. Concurrently with the historical study personnel from Hydrology Northwest consultants to WildWaters Conservancy will document the current state of Thompson Creek. An accurate map of the creek will be created noting all topographical features within feet of the creek as well as all property boundaries roads culverts diversions dams and all inflows and outflows to and from the main creek channel. Hydrology Northwest will conduct water sampling and soil sampling of the creek area to determine current water quality and to document the geology of the area. Piezometers will be constructed and studied to determine porosity and normal water levels within the soil. . WildWaters Conservancy biologists will analyze current fish populations and document existing conditions that affect fish and other wildlife. Electrofishers will be used to locate fish within the stream. All fish will be identified and documented as well as all fish indicators such as redds and fish carcasses. . NativeNW Botany consultants to WildWaters Conservancy will document all plants within the stream corridor. Botanists will group plants into three categories. natural introduced and invasive species. . After existing conditions have been documented all WildWaters project personnel and consultants will develop three alternative plans for restoring Thompson Creek as close as possible to its original natural condition.
Estimates of costs and approximate schedules will be included with each alternative. . WildWaters Conservancy will present the final report to the funding board and to all interested parties and will solicit opinions for the most practical alternative. At this point the legal permission of individual landowners to move the creek channel or change planting patterns must be secured. . After all interested parties have agreed on course of action the plan for restoring the creek will be presented to authorities and funding agencies to secure the necessary permits and funding to accomplish the restoration of Thompson Creek. Currently funds are available for such rehabilitation project so time is of the essence to reserve this money for the restoration. Similar stream restoration projects have been undertaken analyzed and documented. The following is list of published studies of such projects.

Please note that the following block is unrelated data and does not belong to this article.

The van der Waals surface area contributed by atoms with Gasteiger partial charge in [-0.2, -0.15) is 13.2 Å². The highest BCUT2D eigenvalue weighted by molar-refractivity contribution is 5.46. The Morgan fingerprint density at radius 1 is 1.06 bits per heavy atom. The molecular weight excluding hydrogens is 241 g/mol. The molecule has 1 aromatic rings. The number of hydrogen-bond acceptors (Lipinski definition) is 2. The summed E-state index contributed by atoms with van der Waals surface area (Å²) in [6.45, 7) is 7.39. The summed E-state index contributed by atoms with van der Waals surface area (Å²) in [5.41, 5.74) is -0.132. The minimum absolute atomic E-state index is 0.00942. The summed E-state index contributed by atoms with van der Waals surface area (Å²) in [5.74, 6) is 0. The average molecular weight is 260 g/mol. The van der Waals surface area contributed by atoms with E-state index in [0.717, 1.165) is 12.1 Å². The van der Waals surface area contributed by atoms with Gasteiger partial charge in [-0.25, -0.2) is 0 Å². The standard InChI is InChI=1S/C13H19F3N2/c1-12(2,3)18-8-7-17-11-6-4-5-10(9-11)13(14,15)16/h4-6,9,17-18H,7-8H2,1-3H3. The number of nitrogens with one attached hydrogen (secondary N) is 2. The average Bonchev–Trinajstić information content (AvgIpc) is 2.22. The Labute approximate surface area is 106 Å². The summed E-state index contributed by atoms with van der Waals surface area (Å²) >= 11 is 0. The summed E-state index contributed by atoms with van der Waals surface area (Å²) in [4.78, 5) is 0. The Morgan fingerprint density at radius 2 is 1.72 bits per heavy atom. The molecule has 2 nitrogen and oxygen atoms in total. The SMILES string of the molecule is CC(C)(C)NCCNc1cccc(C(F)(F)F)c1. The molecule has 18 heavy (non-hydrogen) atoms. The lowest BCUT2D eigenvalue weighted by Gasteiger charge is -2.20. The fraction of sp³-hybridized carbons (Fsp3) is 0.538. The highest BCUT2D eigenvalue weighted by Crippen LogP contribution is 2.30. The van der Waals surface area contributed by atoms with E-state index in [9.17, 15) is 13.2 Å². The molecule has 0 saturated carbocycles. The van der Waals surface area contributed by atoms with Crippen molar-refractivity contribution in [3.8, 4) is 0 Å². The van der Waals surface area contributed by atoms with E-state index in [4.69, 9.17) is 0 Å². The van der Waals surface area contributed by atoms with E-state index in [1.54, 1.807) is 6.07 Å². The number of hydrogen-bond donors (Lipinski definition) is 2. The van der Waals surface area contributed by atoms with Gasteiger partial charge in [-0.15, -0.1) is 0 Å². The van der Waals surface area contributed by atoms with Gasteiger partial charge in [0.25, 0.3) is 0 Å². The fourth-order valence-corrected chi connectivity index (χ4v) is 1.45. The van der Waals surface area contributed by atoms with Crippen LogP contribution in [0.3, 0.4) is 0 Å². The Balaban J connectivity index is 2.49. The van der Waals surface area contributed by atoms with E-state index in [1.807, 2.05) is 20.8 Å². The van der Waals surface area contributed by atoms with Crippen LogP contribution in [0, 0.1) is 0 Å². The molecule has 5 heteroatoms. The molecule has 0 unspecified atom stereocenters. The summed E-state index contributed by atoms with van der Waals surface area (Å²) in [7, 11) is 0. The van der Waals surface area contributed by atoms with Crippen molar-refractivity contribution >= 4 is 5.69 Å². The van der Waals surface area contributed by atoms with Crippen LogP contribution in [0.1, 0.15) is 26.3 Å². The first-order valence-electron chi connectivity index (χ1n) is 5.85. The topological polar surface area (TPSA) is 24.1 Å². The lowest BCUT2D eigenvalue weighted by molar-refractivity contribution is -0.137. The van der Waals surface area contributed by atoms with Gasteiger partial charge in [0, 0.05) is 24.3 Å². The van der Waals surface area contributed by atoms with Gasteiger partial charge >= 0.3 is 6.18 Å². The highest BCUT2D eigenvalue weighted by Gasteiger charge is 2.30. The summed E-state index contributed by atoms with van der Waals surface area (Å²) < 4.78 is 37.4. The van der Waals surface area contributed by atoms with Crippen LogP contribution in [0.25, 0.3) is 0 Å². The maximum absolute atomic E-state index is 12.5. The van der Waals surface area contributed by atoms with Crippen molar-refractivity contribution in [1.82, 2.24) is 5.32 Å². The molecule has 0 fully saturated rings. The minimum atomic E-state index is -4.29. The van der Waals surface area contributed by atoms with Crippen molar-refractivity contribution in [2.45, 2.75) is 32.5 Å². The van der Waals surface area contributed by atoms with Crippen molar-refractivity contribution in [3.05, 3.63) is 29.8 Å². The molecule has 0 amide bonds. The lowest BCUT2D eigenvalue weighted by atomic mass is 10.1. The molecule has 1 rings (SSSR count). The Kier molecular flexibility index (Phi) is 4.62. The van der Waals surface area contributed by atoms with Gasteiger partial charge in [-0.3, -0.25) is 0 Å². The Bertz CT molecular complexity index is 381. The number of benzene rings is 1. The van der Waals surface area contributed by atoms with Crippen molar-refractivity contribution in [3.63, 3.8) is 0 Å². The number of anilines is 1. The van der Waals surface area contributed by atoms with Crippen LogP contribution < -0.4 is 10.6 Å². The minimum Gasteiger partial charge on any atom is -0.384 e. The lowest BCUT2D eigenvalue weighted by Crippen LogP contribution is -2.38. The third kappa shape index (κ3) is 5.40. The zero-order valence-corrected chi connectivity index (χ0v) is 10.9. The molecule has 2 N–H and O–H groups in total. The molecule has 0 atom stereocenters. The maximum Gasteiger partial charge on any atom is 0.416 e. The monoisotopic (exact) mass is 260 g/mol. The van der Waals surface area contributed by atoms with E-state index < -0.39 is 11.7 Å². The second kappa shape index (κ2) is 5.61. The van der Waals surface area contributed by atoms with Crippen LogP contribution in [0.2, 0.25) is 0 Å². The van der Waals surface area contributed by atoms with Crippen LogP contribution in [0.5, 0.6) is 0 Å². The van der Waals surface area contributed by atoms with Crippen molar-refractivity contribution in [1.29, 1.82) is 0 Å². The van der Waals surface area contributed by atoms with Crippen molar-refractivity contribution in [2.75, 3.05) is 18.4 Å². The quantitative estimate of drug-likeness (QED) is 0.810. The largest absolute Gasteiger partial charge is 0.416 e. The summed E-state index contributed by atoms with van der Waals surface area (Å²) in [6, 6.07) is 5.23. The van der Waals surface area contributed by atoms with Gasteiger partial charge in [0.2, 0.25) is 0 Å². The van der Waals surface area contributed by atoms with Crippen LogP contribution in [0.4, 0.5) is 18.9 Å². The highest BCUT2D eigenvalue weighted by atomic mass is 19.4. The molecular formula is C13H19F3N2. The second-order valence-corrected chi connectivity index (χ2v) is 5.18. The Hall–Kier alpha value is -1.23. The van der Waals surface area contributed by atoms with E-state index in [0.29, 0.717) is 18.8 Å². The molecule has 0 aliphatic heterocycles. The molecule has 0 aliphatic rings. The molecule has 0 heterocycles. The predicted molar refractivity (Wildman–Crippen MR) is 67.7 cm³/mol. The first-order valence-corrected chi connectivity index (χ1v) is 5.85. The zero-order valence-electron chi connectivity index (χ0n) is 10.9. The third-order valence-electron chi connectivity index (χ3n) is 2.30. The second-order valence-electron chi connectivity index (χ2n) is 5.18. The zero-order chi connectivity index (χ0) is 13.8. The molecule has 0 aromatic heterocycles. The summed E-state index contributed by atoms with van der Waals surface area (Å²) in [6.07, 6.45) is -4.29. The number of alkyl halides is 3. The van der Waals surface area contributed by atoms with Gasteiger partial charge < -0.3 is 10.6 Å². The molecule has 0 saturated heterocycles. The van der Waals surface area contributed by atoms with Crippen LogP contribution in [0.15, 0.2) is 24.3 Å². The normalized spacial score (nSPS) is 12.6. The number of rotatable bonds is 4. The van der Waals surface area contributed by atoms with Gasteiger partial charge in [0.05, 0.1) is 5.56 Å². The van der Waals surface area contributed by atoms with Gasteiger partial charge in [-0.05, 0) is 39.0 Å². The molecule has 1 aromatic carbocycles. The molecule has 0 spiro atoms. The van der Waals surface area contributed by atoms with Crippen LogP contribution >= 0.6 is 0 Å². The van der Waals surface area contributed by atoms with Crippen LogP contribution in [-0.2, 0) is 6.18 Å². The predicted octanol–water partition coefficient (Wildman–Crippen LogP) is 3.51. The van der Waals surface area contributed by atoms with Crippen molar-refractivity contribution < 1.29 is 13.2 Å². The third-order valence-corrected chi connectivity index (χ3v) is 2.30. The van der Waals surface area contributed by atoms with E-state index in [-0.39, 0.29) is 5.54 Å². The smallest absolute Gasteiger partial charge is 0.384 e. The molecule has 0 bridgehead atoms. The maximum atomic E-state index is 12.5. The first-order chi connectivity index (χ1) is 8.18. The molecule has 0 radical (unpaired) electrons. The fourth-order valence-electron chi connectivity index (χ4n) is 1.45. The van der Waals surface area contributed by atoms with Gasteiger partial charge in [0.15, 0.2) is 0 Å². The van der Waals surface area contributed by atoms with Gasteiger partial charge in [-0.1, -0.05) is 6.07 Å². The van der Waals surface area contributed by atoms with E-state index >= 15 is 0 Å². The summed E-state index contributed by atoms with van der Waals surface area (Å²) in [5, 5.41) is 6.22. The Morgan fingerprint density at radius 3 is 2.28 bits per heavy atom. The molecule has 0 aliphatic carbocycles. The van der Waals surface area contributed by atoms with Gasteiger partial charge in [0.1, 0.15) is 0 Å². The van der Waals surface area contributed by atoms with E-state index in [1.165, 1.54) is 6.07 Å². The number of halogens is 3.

Smith Martha. November 20xx. Returning ThunderArm Creek to Nature – Professional Hydrologist Journal Volume 43. This study documents the process and results of restoring Rocky Mountain stream channel heavily damaged by logging mining and livestock grazing. Ziss David. May 20xx. From Concrete Tunnels to Cascading Waterfalls North American Stream Magazine Volume 92. This study details each step in the intensive process of 'daylighting' steam that had been channeled underground for decades within the city limits of Chicago. Knight Max. June 20xx. Can This Creek Be Saved. North American Stream Magazine Volume 93. Of particular interest in this study is the description of grading the surrounding topography to increase water flows into nearly stagnant water course in Alberta Canada.
Malcolm Suzanne. January 20xx. Salmon Comeback Story – Wild and Successful Projects Volume 10. This scholarly article details steps taken to rehabilitate Washington State stream and restore its salmonid spawning populations. Information gleaned from these and other publications will assist us in this project. WildWaters Conservancy also plans to document our Thompson Creek restoration project for possible publication in an appropriate journal. Key project dates are outlined below. Dates are "best guess" estimates predicted by projections into the future after receipt of project approval and funding. Dates may be affected by weather and availability of equipment and personnel. Description Start Date End Date Duration Project Start January Historical research January March months Mapping January February to weeks Water and soil sampling Wildlife documentation February April months Vegetation documentation February March month
Category: Research proposal